The TLP Pro 1720MG and TLP Pro 1720TG work in conjunction with any Extron IP Link Pro control processor and are designed for use in AV system applications that require complete, interactive control of a broad range of devices. All TouchLink Pro touchpanels operate using standard network infrastructure and are easy to install with reliable and cost effective Ethernet cable. They are customized using Extron GUI Designer software. This powerful interface design software offers ready-to-use resource kits to help design a wide variety of interfaces for rooms and presentation environments. For mounting flexibility, the TLP Pro 1720TG can be removed from its base and mounted on any VESA standard mounting arm or bracket. The TLP Pro 1720MG and TLP Pro 1720TG can be programmed using Global Scripter, with support for Global Configurator Plus and Professional coming soon.
Here are all the tech specs.Leave a Comment
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|Middle Atlantic Intros Value-Priced Select Series PDU with RackLinkMiddle Atlantic Products today announced the addition of new value-oriented IP solutions to its power hardware lineup. Ideal for small to large enclosures in residential, commercial and security applications, the Select Series PDU with RackLink offers versatile vertical, compact and traditional rackmount form factors that simplify installation and reduce the cost of service by providing intelligent power optimized for AV systems.|
The series is comprised of five 15-amp models in wide-ranging form factors: two-outlet compact, four-outlet rackmount, nine-outlet rackmount, 10-outlet low-profile vertical and 16-outlet vertical. All form factors are enabled with RackLink technology, creating a simple and cost-effective solution that puts intelligent control of power distribution right at the integrator’s fingertips, anywhere in the world. Middle Atlantic says that with intuitive setup and operation, pre-emptive problem notification and automatic problem resolution, Select Series PDU with RackLink ensures system reliability and uptime. Integrators can choose to control locally or virtually, via third-party control system or cloud. Additional Select Series PDU with RackLink features include control start-up or shut-down with remote sequencing, multiple IP autoping functionality and MOV surge and spike protection.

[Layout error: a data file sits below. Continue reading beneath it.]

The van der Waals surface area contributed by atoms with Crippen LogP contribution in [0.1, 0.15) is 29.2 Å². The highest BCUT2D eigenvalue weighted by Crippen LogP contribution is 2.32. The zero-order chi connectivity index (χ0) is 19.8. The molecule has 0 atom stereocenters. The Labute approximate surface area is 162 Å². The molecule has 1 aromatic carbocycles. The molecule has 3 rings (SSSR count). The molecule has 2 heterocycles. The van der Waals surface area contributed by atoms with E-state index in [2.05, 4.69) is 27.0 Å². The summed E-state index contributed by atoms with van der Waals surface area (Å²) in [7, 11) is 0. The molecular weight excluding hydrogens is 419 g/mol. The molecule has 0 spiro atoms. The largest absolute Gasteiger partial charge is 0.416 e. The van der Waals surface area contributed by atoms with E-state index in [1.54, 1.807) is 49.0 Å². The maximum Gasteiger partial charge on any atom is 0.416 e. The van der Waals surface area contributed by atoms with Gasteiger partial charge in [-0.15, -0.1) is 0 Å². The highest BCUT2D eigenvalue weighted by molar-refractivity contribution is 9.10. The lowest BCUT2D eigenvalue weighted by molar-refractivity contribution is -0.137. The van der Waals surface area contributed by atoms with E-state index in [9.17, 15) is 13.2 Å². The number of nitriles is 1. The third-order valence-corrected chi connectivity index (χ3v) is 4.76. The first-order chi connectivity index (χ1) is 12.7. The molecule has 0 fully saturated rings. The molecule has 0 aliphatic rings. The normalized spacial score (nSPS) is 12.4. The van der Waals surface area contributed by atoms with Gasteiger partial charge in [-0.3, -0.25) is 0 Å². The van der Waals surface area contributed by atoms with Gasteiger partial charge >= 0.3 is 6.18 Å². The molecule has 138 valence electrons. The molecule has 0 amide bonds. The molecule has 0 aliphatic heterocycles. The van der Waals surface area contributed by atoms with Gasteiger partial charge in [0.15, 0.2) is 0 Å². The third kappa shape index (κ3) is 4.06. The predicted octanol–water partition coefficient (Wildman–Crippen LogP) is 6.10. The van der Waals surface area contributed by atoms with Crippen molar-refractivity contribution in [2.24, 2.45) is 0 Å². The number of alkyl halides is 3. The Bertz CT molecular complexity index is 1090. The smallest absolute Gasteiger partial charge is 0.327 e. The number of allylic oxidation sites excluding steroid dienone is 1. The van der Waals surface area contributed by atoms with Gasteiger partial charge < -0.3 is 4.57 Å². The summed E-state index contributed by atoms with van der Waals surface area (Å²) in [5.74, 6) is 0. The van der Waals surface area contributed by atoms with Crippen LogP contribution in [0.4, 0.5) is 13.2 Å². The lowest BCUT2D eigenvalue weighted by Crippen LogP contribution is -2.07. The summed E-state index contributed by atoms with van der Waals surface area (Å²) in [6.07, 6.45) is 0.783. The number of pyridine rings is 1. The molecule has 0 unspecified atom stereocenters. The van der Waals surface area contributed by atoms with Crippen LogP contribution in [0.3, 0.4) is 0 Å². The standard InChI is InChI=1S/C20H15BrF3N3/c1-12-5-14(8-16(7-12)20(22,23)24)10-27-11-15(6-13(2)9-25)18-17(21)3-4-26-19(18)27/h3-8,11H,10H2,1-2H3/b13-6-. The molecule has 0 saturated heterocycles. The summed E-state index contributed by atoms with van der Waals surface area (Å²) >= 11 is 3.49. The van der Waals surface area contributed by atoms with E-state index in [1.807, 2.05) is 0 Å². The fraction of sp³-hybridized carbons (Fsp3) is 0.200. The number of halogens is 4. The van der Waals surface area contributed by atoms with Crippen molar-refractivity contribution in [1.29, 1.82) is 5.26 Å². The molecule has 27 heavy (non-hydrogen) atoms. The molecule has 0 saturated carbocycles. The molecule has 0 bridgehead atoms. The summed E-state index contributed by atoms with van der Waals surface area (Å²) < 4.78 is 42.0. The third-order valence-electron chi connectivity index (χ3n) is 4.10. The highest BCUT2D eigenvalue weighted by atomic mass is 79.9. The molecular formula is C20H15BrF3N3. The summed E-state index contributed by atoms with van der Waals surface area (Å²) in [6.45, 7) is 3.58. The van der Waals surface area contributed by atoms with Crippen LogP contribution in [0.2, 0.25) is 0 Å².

More information is here.Leave a Comment
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For all you REGULAR readers of rAVe HomeAV Edition out there, hopefully you enjoyed another opinion-packed issue!
For those of you NEW to rAVe, you just read how we are — we are 100% opinionated. We not only report the news and new product stories of the high-end HomeAV industry, but we stuff the articles full of our opinions. That may include (but is not limited to) whether or not the product is even worth looking at, challenging the manufacturers on their specifications, calling a marketing-spec bluff and suggesting ways integrators market their products better. But, one thing is for sure, we are NOT a trade publication that gets paid for running editorial or product stories. Traditional trade publications get paid to run product stories — that’s why you see what you see in most of the pubs out there. We are different: we run what we want to run and NO ONE is going to pay us to write anything good (or bad).
Don’t like us, then go away — unsubscribe! Just use the link below.
To send me feedback, don’t reply to this newsletter – instead, write directly to me at firstname.lastname@example.org or for editorial ideas: Editor-in-Chief Sara Abrons at email@example.com
A little about me: I graduated from Journalism School at the University of North Carolina at Chapel Hill (where I am adjunct faculty). I’ve been in the AV-industry since 1987 where I started with Extron and eventually moved to AMX. So, I guess I am an industry veteran (although I don’t think I am that old). I have been an opinionated columnist for a number of industry publications and in the late 1990s I started the widely read KNews eNewsletter (the first in the AV market) and also created the model for and was co-founder of AV Avenue – which is now known as InfoComm IQ. rAVe Publications has been around since 2003, when we launched our original newsletter, rAVe ProAV Edition.
rAVe HomeAV Edition, co-published with CEDIA, launched in February, 2004.